The evidence in the record and the testimony at the Rule 37 hearing clearly reflect that there was no plea agreement. The only agreement between the State and Pettit's counsel concerned the priority of the federal sentences, which was at Pettit's request and to his advantage. Moreover, the record indicates that Pettit understood that his entering of guilty pleas was not pursuant to a plea agreement. First, his counsel testified that Pettit understood that he could receive a life sentence if he pleaded guilty. Secondly, at the plea hearing, Pettit indicated that he understood if he pleaded guilty, he could receive a total sentence of up to sixty years in the penitentiary and up to seven life sentences, plus a fine of up to $60,000.00. If Pettit really believed he was pleading guilty pursuant to a plea agreement by which he would receive only twenty years on all charges, it is obvious he would have spoken up at this time.

Accordingly, we conclude that Pettit fully understood the law and his rights and was not prejudiced by the trial court's failure to determine whether his guilty pleas were a result of a plea agreement. Under the circumstances, his pleas were voluntary. Reversal is not warranted.

C. Confessions.

Pettit argues that his pleas of guilty were involuntary because they were simply an extension of his unconstitutional confessions. Since Pettit did not specifically make this argument in his Rule 37 petition or at the Rule 37 hearing, we will not consider it.


Pettit argues that the court's imposition of his sentences subjected him to cruel and unusual punishment in violation *5 of the eighth amendment. His contention is without merit.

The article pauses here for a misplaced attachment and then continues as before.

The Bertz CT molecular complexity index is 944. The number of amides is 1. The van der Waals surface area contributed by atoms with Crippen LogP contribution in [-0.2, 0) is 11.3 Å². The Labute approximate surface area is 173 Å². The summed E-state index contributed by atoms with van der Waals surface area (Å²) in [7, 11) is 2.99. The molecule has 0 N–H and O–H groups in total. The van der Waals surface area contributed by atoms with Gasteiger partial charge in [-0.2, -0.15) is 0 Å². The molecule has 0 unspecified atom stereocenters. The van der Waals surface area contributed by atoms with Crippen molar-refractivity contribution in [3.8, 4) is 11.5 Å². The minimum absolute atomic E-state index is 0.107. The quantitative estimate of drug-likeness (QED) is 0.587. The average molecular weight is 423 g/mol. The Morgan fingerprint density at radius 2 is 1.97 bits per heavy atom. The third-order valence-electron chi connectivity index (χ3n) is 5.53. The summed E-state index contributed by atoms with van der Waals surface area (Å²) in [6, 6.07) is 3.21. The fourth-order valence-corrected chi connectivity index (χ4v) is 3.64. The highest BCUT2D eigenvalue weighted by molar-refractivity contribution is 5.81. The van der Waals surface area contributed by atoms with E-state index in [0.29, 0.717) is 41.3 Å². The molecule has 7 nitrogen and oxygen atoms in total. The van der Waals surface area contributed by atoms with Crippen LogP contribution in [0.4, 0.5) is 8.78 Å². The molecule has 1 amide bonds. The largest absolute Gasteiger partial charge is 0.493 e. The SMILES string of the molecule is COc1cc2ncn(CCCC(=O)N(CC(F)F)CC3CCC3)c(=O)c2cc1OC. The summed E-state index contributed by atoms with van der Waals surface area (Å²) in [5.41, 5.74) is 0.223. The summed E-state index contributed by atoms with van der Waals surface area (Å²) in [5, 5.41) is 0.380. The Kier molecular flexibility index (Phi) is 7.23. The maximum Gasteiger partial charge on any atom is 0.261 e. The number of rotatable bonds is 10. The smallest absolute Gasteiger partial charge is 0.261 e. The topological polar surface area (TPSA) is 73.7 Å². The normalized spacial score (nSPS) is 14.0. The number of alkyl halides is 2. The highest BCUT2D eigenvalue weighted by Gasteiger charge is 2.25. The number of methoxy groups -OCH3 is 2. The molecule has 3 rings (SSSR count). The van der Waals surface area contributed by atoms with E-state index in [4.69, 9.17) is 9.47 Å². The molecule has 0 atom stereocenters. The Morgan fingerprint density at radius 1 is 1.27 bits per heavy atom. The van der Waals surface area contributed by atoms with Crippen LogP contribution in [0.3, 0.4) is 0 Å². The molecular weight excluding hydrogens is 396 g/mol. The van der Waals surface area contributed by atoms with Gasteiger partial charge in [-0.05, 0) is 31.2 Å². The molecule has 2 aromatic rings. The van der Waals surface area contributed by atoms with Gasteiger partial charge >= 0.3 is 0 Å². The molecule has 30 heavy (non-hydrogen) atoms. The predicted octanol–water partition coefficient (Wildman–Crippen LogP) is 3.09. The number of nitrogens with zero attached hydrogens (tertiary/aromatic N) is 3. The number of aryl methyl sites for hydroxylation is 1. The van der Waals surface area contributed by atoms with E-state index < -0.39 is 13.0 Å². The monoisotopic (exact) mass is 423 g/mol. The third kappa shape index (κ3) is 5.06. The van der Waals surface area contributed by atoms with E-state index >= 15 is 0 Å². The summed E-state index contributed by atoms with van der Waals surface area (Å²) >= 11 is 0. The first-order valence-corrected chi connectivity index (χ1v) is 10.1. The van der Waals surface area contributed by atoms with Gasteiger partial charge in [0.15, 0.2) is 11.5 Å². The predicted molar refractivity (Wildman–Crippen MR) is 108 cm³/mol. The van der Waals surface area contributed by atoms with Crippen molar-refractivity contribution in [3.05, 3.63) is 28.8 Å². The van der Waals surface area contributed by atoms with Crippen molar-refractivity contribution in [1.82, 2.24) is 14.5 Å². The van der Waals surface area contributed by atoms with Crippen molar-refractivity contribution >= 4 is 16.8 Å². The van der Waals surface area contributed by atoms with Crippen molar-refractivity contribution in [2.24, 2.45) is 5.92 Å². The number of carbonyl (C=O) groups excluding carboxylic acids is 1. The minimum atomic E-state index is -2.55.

As noted previously, the trial court sentenced Pettit to fifteen years imprisonment on each aggravated robbery count and five years imprisonment on each theft of property count, the sentences to run consecutively with each other and concurrently with the federal time.

We have held that the issue of whether a sentence is illegal is cognizable in a Rule 37 petition. Hendrix v. State, 291 Ark. 134, 722 S.W.2d 596 (1987). However, we do not have that issue before us since it is undisputed that Pettit's sentences are well within the lawful maximum for the crimes committed. Ark.Code Ann. ยงยง 5-4-401 & 5-4-403 (1987).

Instead, Pettit's argument is essentially that his sentences are too severe under the facts of his case. The question of whether a legally permissible sentence is too severe under the facts of a particular case is not a matter for consideration by this court in a Rule 37 petition, but instead one which addresses itself to executive clemency. Rogers v. State, 265 Ark. 945, 582 S.W.2d 7 (1979). Thus, we do not consider his argument.